Cuckoo for Coconuts

During our vacation to Mexico earlier this month, we were surrounded by all kinds of plants we can't grow. We've resigned ourselves to having to buy our citrus, bananas, and avocados, but then we discovered something else: coconuts.

On the beach in Tulum, a Mayan vendor and his son walked the beach selling freshly harvested coconuts. We bought a small bag filled with a bunch of slices, as you can see in the photo above. 

Fresh coconut is nothing like the shredded, dried stuff you get in the grocery store to make macaroons. Although I like that too, the fresh slices are much more nutty in flavor. The texture is kind of like a water chestnut, although not quite that moist. It's really good, and feels like somehow eating a cool, refreshing protein. Too bad there's no way to recreate that here at home.

It was also a main ingredient in this mole dish I had for dinner that night:

None of the white ingredients you are looking at is the coconut. What you see is sour cream, some shreds of queso blanco, and onion slices. But inside the chocolate mole sauce is a fair amount of that nutty coconut, as well as a bit of honey. And probably a ton of of other stuff. This was the sweetest mole I have ever had, and it was really interesting.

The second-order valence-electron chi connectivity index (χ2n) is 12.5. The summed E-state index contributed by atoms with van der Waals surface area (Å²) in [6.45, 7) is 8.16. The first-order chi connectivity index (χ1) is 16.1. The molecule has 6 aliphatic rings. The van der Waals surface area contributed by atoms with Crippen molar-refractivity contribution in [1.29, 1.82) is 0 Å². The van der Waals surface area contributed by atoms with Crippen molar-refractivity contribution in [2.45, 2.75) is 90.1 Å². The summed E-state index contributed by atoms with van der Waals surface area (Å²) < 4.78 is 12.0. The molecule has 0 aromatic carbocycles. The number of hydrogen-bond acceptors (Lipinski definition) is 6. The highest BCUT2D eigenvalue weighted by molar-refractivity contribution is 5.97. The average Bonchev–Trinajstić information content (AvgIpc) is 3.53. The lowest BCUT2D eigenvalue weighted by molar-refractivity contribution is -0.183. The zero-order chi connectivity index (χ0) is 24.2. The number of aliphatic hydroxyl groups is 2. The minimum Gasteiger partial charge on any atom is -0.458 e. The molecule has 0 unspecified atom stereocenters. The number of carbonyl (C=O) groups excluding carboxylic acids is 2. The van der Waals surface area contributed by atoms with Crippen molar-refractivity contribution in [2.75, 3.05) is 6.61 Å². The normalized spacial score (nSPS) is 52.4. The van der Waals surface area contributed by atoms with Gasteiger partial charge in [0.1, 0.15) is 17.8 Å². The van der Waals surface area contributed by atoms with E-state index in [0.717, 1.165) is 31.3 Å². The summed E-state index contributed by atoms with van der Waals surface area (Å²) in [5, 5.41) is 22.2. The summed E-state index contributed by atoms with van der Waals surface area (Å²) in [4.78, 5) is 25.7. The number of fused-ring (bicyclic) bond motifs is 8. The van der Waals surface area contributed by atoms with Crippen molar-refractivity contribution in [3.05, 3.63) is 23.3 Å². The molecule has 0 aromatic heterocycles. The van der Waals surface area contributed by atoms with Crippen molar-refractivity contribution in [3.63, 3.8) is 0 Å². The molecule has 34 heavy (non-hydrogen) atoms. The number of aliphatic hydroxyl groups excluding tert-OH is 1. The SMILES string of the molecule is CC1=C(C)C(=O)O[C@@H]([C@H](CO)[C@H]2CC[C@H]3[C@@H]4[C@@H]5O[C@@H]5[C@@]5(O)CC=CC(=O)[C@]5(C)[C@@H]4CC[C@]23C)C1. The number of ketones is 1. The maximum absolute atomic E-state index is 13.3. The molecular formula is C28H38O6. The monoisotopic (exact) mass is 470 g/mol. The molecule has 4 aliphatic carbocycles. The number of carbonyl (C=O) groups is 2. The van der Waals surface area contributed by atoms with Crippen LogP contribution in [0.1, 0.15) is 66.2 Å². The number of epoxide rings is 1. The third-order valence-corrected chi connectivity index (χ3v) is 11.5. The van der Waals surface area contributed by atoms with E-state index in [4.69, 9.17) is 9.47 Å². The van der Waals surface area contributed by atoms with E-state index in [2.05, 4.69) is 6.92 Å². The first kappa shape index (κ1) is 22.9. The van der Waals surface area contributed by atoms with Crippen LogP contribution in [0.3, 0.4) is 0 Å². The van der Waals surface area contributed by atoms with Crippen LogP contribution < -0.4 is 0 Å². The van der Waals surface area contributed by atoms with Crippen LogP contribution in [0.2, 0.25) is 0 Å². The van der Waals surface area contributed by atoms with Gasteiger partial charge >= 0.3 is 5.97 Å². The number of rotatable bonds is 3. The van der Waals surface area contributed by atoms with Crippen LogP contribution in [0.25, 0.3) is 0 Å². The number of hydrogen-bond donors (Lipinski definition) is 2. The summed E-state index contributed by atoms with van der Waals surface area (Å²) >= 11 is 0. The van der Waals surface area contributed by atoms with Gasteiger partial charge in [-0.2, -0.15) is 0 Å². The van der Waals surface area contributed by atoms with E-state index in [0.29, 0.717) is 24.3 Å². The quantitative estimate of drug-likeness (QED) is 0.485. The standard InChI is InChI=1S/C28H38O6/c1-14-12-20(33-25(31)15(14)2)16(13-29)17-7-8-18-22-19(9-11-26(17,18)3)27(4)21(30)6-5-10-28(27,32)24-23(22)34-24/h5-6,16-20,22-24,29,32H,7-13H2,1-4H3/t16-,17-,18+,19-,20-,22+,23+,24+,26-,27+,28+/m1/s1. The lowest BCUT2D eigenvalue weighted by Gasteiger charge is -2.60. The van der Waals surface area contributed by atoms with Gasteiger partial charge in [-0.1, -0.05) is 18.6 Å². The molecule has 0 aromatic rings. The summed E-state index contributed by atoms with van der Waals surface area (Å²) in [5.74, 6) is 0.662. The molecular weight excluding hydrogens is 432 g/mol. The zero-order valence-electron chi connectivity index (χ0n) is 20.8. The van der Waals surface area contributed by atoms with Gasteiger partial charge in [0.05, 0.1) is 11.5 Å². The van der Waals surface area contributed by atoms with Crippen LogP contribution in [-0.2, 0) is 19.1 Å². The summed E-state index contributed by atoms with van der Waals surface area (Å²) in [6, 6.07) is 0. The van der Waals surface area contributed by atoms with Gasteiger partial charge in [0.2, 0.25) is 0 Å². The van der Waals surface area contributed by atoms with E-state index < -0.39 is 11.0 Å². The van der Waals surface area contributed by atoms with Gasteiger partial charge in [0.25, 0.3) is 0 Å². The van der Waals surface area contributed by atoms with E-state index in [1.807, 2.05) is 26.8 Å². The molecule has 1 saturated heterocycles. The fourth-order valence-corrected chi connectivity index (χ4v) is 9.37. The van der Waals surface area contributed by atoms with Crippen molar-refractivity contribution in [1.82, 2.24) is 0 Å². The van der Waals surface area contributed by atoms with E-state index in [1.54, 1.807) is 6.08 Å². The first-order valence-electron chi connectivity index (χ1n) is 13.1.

The tree is also a pretty cool plant: 

This one was growing on the grounds of our hotel at Chichen Itza. Coconut palms are pretty impressive in their ability to root in very poor, dry soil. Although the one above is on grass, most of the Yucatan peninsula has very little topsoil over a shelf of limestone. We saw some growing on just or sand as well throughout the trip.

Not all palm trees have coconuts, but it's pretty obvious which ones do. All you have to do is look up!

Or down. I also came across this coconut nursery, where you can see new growth sprouting out of a collection of coconuts. Seed starting writ large, but not so very different as the small trays of seedlings waiting for us back at home.


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